Internet Explorer no longer exists.
On Wednesday, Microsoft (MSFT) officially ended support for its OG browser, Internet Explorer.
For many people, myself included, Internet Explorer represents the beginning of the web. This lowercase Gatorade-colored logo is associated with my earliest memories of the internet, from the virtual pet site Neopets to that utterly terrifying maze game.
However, nostalgia aside, the demise of Internet Explorer has been in the works for years – the browser space has grown considerably more competitive since the launch of Internet Explorer in 1995, from the rise of Mozilla Firefox, which began in 2002, to the increasingly popular open-source Brave browser that came out in 2019.
Internet Explorer’s rise was rooted in competition, as was its downfall. The Browser Wars, as they were called, saw Microsoft and Internet Explorer mired in an existential stalemate with Netscape. Microsoft may have lost a government antitrust lawsuit, but in the markets the company beat Netscape as the company was sold to AOL and the browser itself went bankrupt in 2008.
“[Internet Explorer] it was one of the first browsers that came to prominence because it was on every Windows machine,” Ari Lightman, a professor of digital media and marketing at Carnegie Mellon University, told Yahoo Finance.
But with the release of Firefox in 2002 and the success of other open source browsers, Microsoft began to lag behind.
“You have open source and you say, ‘Hey, if you want to see how this is developed, great, we’ll show you,” he said. “It was this new paradigm that I don’t think Microsoft gravitated to quickly enough.”
Justin Cappos, professor of computer science and engineering at New York University, agrees. Because Microsoft existed before proving that open source was a viable business model, the company didn’t adapt quickly.
“They took a long time to open source because piracy was a big problem and a big problem for them,” he told Yahoo Finance. “I think early in their corporate culture they equated open source with free and piracy, which was a big problem on Windows.”
The launch of Google Chrome in 2008 marked the official beginning of the end of Internet Explorer, as the brilliant new cross-platform browser grew to dominate the market. Chrome was the result of all-out pressure from researchers looking to improve web browsers over the past few decades. Microsoft’s latest browser, Microsoft Edge, also benefited from this research — the source code that’s in Chrome is also in Edge, according to Cappos.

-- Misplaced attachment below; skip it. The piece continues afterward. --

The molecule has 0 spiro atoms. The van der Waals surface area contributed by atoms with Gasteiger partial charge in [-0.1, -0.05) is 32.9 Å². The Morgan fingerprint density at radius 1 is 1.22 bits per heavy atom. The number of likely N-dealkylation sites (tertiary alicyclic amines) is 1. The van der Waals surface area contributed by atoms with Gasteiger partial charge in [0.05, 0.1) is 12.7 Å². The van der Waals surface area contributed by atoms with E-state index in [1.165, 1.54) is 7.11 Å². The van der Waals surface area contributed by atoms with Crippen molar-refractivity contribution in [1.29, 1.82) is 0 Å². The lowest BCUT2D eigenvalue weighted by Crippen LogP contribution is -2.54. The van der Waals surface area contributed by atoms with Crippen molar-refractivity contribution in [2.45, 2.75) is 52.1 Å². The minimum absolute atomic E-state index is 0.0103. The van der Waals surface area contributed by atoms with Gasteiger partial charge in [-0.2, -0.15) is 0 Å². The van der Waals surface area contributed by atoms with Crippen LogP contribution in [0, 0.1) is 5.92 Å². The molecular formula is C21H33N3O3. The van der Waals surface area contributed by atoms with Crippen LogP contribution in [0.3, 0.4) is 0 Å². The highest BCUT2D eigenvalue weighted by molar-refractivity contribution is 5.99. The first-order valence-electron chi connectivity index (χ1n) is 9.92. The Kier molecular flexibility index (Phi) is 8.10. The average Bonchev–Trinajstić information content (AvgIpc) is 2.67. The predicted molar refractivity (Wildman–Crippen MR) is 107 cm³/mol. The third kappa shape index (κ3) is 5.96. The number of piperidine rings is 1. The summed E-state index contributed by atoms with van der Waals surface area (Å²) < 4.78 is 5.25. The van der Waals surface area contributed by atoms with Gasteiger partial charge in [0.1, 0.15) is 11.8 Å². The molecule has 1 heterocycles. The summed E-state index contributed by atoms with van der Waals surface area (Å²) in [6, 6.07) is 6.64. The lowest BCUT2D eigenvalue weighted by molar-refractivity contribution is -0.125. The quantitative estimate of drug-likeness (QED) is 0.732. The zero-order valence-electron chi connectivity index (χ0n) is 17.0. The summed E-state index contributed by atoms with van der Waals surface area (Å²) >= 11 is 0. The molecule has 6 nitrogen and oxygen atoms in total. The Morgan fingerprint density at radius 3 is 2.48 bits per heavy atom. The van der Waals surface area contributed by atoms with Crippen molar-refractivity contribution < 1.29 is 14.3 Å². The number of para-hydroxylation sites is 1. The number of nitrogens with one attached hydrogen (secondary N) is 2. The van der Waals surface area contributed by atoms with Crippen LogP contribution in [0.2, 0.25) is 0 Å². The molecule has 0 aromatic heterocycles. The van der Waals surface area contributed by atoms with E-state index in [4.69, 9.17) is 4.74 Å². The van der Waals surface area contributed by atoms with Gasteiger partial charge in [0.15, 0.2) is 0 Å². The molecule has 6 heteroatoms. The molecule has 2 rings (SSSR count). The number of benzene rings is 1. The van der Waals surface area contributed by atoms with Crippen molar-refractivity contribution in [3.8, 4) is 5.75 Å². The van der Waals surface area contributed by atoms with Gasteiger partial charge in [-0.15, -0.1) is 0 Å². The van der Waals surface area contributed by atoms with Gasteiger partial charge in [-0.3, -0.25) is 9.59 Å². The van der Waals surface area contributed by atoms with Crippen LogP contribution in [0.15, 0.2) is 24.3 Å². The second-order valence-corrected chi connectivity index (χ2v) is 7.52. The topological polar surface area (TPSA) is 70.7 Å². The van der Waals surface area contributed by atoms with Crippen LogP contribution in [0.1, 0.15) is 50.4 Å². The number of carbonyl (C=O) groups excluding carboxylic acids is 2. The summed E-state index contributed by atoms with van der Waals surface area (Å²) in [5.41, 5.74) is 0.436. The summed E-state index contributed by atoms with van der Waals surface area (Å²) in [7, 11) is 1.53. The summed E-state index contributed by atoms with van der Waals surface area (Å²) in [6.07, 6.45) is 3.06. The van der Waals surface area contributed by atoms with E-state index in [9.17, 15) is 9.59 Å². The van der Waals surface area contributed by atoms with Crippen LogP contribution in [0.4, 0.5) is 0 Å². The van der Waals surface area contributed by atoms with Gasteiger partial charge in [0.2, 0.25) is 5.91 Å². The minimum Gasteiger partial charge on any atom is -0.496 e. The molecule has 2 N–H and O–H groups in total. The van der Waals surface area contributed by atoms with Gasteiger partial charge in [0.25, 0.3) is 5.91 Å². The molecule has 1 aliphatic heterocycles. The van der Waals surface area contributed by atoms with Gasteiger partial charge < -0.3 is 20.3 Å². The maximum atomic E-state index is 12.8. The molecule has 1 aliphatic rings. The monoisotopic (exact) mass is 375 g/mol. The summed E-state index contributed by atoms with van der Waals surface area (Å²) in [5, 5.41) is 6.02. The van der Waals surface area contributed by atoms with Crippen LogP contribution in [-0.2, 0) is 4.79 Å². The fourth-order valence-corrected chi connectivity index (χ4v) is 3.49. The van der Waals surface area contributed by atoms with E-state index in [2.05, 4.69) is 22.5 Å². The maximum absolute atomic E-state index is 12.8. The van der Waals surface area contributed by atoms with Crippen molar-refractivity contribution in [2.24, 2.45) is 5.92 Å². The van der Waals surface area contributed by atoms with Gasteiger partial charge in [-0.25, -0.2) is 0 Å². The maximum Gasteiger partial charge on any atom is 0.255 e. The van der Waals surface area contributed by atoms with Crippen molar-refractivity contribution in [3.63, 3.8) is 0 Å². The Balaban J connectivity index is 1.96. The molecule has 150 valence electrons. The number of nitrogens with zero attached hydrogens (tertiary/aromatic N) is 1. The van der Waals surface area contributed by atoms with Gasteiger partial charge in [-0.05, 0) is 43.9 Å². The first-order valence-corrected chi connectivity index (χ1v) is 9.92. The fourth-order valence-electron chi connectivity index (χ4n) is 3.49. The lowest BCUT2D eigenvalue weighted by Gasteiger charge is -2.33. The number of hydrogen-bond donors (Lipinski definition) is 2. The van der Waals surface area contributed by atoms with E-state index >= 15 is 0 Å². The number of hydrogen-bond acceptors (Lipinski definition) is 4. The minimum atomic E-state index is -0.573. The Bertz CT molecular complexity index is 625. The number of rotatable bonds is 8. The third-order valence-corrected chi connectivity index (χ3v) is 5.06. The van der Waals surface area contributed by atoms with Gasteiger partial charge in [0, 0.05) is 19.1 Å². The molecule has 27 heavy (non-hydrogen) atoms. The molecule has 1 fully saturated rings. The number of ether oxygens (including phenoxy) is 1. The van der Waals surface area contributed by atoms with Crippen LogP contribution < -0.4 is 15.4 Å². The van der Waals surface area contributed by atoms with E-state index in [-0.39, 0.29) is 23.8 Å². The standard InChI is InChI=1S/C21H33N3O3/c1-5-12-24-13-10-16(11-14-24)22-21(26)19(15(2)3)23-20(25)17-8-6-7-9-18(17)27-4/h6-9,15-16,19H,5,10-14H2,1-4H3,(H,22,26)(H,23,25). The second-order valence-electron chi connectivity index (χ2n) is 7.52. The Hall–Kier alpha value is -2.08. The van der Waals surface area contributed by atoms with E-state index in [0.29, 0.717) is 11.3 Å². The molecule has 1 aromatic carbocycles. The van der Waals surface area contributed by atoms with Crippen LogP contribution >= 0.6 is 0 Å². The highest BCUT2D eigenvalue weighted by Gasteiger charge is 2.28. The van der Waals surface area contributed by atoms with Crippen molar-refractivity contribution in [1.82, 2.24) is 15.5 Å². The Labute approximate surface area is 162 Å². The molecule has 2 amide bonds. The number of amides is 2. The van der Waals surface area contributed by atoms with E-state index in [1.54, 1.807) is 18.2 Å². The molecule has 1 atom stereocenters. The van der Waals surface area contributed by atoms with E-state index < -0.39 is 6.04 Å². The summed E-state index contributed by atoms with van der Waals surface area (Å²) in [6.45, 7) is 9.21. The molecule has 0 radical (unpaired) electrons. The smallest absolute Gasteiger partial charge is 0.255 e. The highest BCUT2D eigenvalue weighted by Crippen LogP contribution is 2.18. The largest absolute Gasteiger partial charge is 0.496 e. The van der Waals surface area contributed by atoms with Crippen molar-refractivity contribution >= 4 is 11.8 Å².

“It is necessary,” he said. “Internet Explorer needs to go. One of the hardest things when you’re successful is that you eventually have to take users off the old technology… We’ve learned a lot about how to better architect browsers since then.”
Mostly dead is a little alive
There is an important nuance here. Internet Explorer, to quote Billy Crystal’s famous line from “The Princess Bride”, is “just barely alive.” See, the browser isn’t dying completely – it will live in Edge, where users can open websites that require Internet Explorer 11 in so-called IE Mode.
Microsoft has invested heavily in Edge, which the company launched in 2015. The move to focus exclusively on Edge has been a long-standing and largely a security shift, Microsoft told Yahoo Finance. Internet Explorer simply wasn’t built to the same modern security and privacy standards as contemporary browsers, the company added in background conversations.
“If there is one thing I want to emphasize, it is that although [moving on from Internet Explorer] can seem daunting and challenging for organizations, the key word is feeling,” said a Microsoft spokesperson. “There are many resources available and we are here because we promise to offer compatibility support at no cost. We want the move to Microsoft Edge with IE mode to be seamless.”
Internet Explorer has long been a favorite browser for hospitals and healthcare organizations, as well as other industries such as manufacturing. So, in creating Edge, Microsoft was interested in addressing pain points that IT administrators often encounter, from security to optimizing the design for businesses and everyday users, the company said. That view is consistent with Microsoft’s longstanding identity as the enterprise-focused tech giant, Lightman said.
“Microsoft has always been very enterprise focused, while Google has always been very consumer focused,” he told Yahoo Finance. “Most of the time, when you’re searching for personal reasons, or sometimes for research purposes, all this data is collected to determine consumer behavior patterns and that sort of thing. Google uses all of this from an advertising perspective. , but Microsoft’s business isn’t really about advertising – it’s more about software and hardware sales.”
So if you really need Internet Explorer, you can still visit it from Microsoft Edge.
“There’s a big difference between most dead and all dead,” said Miracle Max of Crystal in “The Princess Bride.” “Mostly dead is a little alive.”
Allie Garfinkle is a senior technology reporter at Yahoo Finance. Find her on twitter @agarfinks.
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